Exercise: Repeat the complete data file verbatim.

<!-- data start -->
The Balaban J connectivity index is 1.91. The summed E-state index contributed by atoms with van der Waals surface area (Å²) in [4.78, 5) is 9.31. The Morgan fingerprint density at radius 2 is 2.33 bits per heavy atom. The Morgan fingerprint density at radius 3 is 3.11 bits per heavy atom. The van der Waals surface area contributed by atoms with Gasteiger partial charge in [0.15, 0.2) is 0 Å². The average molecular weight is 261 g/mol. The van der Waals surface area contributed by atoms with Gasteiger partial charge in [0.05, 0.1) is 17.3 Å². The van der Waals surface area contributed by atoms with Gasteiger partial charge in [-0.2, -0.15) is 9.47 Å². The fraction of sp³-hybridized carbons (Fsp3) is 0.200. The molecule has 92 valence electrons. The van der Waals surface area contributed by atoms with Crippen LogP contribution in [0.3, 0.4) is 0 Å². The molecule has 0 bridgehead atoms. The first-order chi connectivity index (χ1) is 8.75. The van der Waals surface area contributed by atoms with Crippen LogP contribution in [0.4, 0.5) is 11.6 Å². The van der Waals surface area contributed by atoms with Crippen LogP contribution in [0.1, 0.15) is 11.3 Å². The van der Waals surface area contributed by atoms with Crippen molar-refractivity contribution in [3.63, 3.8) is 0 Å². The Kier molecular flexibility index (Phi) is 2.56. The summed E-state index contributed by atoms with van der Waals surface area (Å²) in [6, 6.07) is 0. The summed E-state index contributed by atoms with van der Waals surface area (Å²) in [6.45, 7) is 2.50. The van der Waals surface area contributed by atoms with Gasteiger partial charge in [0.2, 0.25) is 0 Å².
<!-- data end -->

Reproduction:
The Balaban J connectivity index is 1.91. The summed E-state index contributed by atoms with van der Waals surface area (Å²) in [4.78, 5) is 9.31. The Morgan fingerprint density at radius 2 is 2.33 bits per heavy atom. The Morgan fingerprint density at radius 3 is 3.11 bits per heavy atom. The van der Waals surface area contributed by atoms with Gasteiger partial charge in [0.15, 0.2) is 0 Å². The average molecular weight is 261 g/mol. The van der Waals surface area contributed by atoms with Gasteiger partial charge in [0.05, 0.1) is 17.3 Å². The van der Waals surface area contributed by atoms with Gasteiger partial charge in [-0.2, -0.15) is 9.47 Å². The fraction of sp³-hybridized carbons (Fsp3) is 0.200. The molecule has 92 valence electrons. The van der Waals surface area contributed by atoms with Crippen LogP contribution in [0.3, 0.4) is 0 Å². The molecule has 0 bridgehead atoms. The first-order chi connectivity index (χ1) is 8.75. The van der Waals surface area contributed by atoms with Crippen LogP contribution in [0.4, 0.5) is 11.6 Å². The van der Waals surface area contributed by atoms with Crippen LogP contribution in [0.1, 0.15) is 11.3 Å². The van der Waals surface area contributed by atoms with Crippen molar-refractivity contribution in [3.63, 3.8) is 0 Å². The Kier molecular flexibility index (Phi) is 2.56. The summed E-state index contributed by atoms with van der Waals surface area (Å²) in [6, 6.07) is 0. The summed E-state index contributed by atoms with van der Waals surface area (Å²) in [6.45, 7) is 2.50. The van der Waals surface area contributed by atoms with Gasteiger partial charge in [0.2, 0.25) is 0 Å².